Judging the Royals

How the Royals could have won three more games without even one more hit

Kansas City Royals shortstop Alcides Escobar tossed his bat after striking out against Texas Rangers starting pitcher Andrew Cashner on Thursday night.
Kansas City Royals shortstop Alcides Escobar tossed his bat after striking out against Texas Rangers starting pitcher Andrew Cashner on Thursday night. Tribune News Services

Forget the games the Royals have lost by a sizeable margin; if you lose by five runs, there’s probably not much you could have done that would have made a difference. Big-league players, coaches and managers don’t agonize over those losses.

But three of the Royals’ eight losses have been by one run and those are the games that drive everyone crazy because those games were winnable.

On Thursday night, the Royals lost 1-0 to the Texas Rangers in 13 innings, but the Royals could have won the game in the top of the fifth.

Alcides Escobar led off with a double.

Good fundamental baseball requires the next guy to hit a groundball to the right side; even if the ball doesn’t sneak through the infield, that will move the runner over to third base. Then the next guy just needs to get a ball in play and you have a good chance of picking up a run.

That being the case, Paulo Orlando needed to get a pitch he could hit to the right side and the Rangers pitcher, Andrew Cashner, wanted Paulo to pull the ball to the left side because that would freeze Esky at second.

Paulo pulled the first pitch he saw to short and that meant Esky had to stay where he was.

And that meant Raul Mondesi was swinging away instead of having the opportunity to attempt a squeeze play; and with the way Mondesi is swinging the bat right now, a squeeze play would have been a good bet.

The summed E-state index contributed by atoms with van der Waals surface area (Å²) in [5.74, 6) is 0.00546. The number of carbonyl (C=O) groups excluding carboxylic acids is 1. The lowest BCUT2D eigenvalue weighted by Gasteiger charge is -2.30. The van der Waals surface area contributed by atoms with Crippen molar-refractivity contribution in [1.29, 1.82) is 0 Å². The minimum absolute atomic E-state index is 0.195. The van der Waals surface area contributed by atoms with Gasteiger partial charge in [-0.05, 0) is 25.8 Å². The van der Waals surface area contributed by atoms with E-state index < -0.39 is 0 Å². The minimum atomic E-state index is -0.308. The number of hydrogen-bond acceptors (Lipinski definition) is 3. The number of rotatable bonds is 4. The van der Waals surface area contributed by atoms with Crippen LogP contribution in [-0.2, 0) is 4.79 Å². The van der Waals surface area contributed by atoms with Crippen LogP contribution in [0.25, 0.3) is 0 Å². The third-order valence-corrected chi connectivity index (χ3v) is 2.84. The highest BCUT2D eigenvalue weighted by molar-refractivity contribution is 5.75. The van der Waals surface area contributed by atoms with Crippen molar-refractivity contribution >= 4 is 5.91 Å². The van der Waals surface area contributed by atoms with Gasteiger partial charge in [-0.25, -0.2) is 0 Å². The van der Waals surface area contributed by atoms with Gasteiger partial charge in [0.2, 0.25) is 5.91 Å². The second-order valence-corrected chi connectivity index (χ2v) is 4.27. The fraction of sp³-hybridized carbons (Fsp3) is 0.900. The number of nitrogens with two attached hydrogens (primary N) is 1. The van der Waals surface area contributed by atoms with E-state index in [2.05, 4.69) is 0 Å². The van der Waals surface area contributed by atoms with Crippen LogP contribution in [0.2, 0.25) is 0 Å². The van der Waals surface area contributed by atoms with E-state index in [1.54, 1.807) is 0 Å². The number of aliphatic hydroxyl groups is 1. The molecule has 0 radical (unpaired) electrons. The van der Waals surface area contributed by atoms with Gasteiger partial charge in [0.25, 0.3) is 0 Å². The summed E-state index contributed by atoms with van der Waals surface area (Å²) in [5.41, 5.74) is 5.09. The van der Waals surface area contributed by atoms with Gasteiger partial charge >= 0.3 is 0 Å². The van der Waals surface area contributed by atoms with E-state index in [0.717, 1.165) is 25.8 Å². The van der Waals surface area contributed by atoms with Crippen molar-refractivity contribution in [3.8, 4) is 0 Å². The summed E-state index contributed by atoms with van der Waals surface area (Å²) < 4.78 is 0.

The Royals did not pick up the run that would have won them the game in nine innings.

Now go back to Tuesday and a 2-1 extra-inning loss to the Giants.

Alex Gordon led off the first inning with a double, Mike Moustakas was at the plate and now it was his job to move the runner to third base with a groundball to the right side.

But Moose swung at a fastball and popped it up to third. Once again a runner wasn’t moved over and when Lorenzo Cain followed Moose’s pop-up with a fly ball to center, a run that would have won the game didn’t score.

On April 9 against the Houston Astros, the Royals’ fundamental failing come on the other side of the ball.

In the seventh inning, Travis Wood walked leadoff hitter Evan Gattis. So when Marwin Gonzalez homered, it tied the game and it eventually went to extra innings.

So if the Royals had moved two runners over, gotten a squeeze bunt down and not issued a leadoff walk, they could be 10-5 instead of 7-8 and we’d be talking about what a scrappy team they are and how the Royals find a way to win even when they aren’t hitting.

With better fundamentals, the Royals could have won three more games without one more hit.

  Comments